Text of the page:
Hotter 'Potter:' Summer Bow Yields Franchise High
HOLLYWOOD (Box Office Mojo)—As school breaks for the summer, children of all ages are enrolling at Hogwarts School of Witchcraft and Wizardry in droves.

Harry Potter and the Prisoner of Azkaban captured $93.7 million on 8,900 screens at 3,855 theaters over its opening weekend, the third biggest ever behind Spider-Man ($114.8 million) and Shrek 2 ($108.0 million) and the best June debut ahead of The Hulk's $62.1 million.

When a picture opens this enormously, a raft of records can be scrounged up—in some trade ads, distributor Warner Bros. was touting it as the "top ranked Friday-opening PG movie in motion picture history!"—even if it's not necessary to convey success. Two other milestones, though, are important to note.

The $130 million production posted a franchise best, topping Harry Potter and the Sorcerer's Stone's $90.3 million opening weekend on 8,119 screens at 3,672 theaters and Harry Potter and the Chamber of Secrets' $88.4 million on 8,515 screens at 3,682 theaters. Sorcerer's Stone went on to amass $317.6 million by the end of its run, while Chamber of Secrets closed with $262.0 million.

Prisoner of Azkaban also delivered the biggest opening for a third movie in a series, eclipsing Austin Powers in Goldmember's $73.1 million. Though several third movies have out-grossed their predecessors (Spy Kids, Scary Movie, Lord of the Rings), it's still a rarity for a franchise to have such longevity and resiliency. Chris Columbus stepped down as Harry Potter's director and was replaced by . Warner Bros. has had success in the past with such a creative change on the third entry in a signature franchise. Joel Schumacher took over the reins of Batman from Tim Burton and the result, Batman Forever, scored the top bow of the series, and its final tally of $184.0 million beat Batman Returns's $162.8 million.

Most successful sequels bow at the same time of year as their predecessor, but Warner Bros.' shook things up by shifting Harry from his usual November home to June—the seasonal change coinciding with Prisoner of Azkaban's director and tonal changes. That decision was made before Pixar landed its greatest success by straying from its standard November release to post-Memorial Day summer with last year's Finding Nemo.

Continuing the Potter franchise's overseas potency, Prisoner of Azkaban raked in $113.5 million on 7,885 screens in 24 countries as well, marking the third biggest international debut ever behind The Lord of the Rings: The Return of the King's $125.9 million (28 markets) and The Matrix Revolutions's $119 million (109 markets). By comparison, The Day After Tomorrow mustered $85.4 million from 100 countries in its overseas opening last week. Sorcerer's Stone and Chamber of Secrets respectively grossed $658.9 million and $614.7 million in their international runs. Click here for more on Prisoner of Azkaban's overseas grosses.

Some box office controversy erupted during the weekend when most in the industry estimated Prisoner of Azkaban's opening day to be north of $40 million, breaking Spider-Man's $39.4 million record. That over-estimate on Saturday naturally led most to think Spidey's $114.8 million opening weekend record was going down as well. In a rare instance of significant estimating and projecting inaccuracy, many of the theaters in the upper range of Prisoner's 3,855 count turned out to be relatively weaker than most super-saturation releases like Shrek 2 and Finding Nemo, and there was a surprising drop on Saturday. On Sunday morning, some rival studios even had Prisoner pegged at over $100 million.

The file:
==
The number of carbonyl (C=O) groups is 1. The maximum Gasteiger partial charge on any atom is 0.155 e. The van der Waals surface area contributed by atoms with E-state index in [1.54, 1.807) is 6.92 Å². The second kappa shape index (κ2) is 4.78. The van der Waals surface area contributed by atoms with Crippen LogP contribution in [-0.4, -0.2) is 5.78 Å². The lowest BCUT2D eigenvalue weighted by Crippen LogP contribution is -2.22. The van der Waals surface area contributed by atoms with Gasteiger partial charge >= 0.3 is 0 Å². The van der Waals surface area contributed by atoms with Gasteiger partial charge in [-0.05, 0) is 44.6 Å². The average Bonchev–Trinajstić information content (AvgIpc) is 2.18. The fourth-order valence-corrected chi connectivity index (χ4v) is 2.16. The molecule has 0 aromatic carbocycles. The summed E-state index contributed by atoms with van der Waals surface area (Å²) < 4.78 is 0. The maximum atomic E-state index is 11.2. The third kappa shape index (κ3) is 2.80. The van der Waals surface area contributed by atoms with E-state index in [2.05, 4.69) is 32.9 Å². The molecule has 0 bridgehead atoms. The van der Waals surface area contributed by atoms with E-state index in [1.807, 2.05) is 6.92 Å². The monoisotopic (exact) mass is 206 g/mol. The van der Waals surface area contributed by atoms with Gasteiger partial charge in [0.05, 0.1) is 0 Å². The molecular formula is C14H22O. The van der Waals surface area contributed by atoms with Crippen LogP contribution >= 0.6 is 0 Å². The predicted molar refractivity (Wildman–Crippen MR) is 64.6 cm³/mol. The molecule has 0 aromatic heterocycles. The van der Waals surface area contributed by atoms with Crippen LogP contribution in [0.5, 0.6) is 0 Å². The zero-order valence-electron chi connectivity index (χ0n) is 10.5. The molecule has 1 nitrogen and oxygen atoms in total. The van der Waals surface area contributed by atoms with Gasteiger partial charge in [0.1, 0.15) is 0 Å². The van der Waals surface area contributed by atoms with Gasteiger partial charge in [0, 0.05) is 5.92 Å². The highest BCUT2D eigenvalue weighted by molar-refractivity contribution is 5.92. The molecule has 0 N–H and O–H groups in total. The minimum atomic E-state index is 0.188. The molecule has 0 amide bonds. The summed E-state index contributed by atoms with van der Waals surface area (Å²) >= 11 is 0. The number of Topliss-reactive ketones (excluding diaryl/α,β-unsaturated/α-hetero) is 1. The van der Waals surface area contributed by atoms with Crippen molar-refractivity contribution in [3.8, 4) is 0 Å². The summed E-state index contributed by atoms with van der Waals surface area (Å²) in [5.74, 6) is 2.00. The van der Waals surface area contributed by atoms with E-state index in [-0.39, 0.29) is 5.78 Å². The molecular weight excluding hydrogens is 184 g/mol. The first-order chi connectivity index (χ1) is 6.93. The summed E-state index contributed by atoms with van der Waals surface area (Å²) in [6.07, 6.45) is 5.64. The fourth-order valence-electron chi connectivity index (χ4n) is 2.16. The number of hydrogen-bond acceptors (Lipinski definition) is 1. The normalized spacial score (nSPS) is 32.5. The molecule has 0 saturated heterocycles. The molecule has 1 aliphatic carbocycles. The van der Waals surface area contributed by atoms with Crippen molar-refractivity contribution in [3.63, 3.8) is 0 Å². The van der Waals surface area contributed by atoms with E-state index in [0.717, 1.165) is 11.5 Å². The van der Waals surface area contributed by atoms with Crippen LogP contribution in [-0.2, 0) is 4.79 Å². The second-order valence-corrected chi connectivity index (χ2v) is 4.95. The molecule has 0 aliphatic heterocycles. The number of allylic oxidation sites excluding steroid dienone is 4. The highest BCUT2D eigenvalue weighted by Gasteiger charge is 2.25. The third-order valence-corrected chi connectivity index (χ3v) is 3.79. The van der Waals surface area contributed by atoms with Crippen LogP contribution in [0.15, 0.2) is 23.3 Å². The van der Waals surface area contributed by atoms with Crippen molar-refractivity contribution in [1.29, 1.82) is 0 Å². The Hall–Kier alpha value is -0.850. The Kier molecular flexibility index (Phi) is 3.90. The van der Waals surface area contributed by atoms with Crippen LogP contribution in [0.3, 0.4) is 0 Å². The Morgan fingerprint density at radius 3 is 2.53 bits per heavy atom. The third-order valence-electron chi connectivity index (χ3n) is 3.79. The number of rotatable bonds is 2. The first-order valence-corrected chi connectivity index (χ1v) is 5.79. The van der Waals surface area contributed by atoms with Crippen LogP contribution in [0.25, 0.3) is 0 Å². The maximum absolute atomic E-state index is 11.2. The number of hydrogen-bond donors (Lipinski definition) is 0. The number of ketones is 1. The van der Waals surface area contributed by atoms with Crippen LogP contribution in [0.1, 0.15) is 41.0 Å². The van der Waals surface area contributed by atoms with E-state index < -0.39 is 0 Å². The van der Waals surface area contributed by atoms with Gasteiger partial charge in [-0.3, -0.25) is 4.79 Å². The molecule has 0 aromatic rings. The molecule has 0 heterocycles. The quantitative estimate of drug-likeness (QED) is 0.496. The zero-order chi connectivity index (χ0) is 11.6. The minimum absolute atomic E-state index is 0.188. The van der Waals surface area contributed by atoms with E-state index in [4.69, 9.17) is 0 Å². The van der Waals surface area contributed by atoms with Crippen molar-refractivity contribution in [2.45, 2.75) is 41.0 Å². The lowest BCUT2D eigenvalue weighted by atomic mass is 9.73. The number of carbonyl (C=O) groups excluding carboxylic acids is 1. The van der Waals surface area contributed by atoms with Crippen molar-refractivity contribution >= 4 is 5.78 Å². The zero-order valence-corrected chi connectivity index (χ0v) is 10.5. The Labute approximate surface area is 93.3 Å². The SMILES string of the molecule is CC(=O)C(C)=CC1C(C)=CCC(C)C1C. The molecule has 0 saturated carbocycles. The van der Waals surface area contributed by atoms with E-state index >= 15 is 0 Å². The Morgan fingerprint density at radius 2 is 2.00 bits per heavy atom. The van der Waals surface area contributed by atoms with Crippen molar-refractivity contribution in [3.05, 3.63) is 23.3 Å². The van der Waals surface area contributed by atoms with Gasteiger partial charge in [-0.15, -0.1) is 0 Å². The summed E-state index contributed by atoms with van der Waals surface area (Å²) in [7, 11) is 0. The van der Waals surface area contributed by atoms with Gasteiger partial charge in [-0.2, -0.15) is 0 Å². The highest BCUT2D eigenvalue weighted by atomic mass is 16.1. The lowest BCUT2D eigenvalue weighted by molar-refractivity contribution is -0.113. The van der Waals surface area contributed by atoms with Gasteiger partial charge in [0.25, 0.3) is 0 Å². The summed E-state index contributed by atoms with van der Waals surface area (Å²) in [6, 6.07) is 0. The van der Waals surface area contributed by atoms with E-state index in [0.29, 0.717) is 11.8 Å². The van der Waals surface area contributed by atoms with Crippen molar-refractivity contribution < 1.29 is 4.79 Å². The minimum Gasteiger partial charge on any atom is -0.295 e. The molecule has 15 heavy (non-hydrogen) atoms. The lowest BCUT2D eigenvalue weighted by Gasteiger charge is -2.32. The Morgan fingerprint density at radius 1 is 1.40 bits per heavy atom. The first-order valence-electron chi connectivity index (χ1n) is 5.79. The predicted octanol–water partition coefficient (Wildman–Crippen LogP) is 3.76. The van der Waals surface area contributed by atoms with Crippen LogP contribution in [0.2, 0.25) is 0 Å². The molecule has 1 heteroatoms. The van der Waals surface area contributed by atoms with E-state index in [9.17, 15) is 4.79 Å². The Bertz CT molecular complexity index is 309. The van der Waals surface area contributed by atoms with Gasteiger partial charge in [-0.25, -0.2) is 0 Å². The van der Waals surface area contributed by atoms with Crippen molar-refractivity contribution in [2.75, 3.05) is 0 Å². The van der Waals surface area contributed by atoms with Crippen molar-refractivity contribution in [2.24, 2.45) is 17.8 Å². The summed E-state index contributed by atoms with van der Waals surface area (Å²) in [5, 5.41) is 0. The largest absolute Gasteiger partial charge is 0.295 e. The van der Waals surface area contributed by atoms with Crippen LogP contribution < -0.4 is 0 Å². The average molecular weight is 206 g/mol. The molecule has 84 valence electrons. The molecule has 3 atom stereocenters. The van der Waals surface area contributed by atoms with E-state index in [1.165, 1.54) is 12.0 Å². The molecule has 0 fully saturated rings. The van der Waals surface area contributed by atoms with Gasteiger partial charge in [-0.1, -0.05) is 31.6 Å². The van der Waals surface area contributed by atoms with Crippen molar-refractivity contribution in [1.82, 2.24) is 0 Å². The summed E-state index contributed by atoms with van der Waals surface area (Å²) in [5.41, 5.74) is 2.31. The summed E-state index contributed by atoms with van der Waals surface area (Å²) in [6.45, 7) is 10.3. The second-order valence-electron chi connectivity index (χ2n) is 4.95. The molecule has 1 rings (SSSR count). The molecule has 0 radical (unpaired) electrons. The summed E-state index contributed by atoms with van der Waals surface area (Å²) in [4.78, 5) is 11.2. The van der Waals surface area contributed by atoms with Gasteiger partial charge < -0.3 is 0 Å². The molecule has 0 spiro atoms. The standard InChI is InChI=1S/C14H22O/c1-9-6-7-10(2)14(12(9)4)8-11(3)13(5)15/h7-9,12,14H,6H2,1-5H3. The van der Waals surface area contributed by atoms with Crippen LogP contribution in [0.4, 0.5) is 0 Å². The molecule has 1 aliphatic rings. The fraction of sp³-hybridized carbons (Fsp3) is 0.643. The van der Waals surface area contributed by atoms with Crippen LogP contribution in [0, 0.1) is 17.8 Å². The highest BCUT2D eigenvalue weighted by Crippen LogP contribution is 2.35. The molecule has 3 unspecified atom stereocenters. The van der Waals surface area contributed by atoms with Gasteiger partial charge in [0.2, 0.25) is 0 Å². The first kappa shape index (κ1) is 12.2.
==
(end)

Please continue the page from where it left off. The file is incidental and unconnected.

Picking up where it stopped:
Breaking the weekend down, Prisoner of Azkaban pulled in $38.3 million on Friday and then fell 17.7% on Saturday to $31.5 million. By comparison, Sorcerer's Stone and Chamber of Secrets rose 3.6% and 15.5% respectively on their first Saturdays, although they opened in November when kids were still in school enabling a greater Saturday bump. Prisoner eased 24% on Sunday to $23.9 million.

In recent weeks, concern was expressed in the media that the marketing wasn't as intense as Potters past and that the young fans may have out-grown the franchise. What was forgotten was Potter's broad-based support among young and old and its thematic universality and literary basis that transcended a mere fad like a Pokemon—kids are growing up along with Harry, Ron and Hermione, while books are being passed down to create new fans.

The demographics bear this out. Prisoner of Azkaban's audience was 60% under the age of 17, according to studio research. That indicates fans are aging with the franchise—released 19 months ago, 60% of Chamber of Secrets's opening moviegoers were under the age of 15. Warner Bros. noted that there was a higher rate of teens and non-family adults—90% of this group rating the picture "excellent" or "very good." Like the previous Potters, Prisoner's gender split skewed slightly female (52%).

As powerful as Potter is, he's no match for the juggernaut that is Shrek 2. DreamWorks' fractured fairy tale soared past $300 million faster than Spider-Man and is on its way to over $400 million and a coronation as the No. 1 movie of 2004. With kids free to see it on weekdays and the inherent frontloadedness of fan favorites, Prisoner of Azkaban will likely drop over 50% in its second weekend, and the most it can hope for is No. 2 for the summer. But even then some might say beware Potter. Something webbed this way comes.


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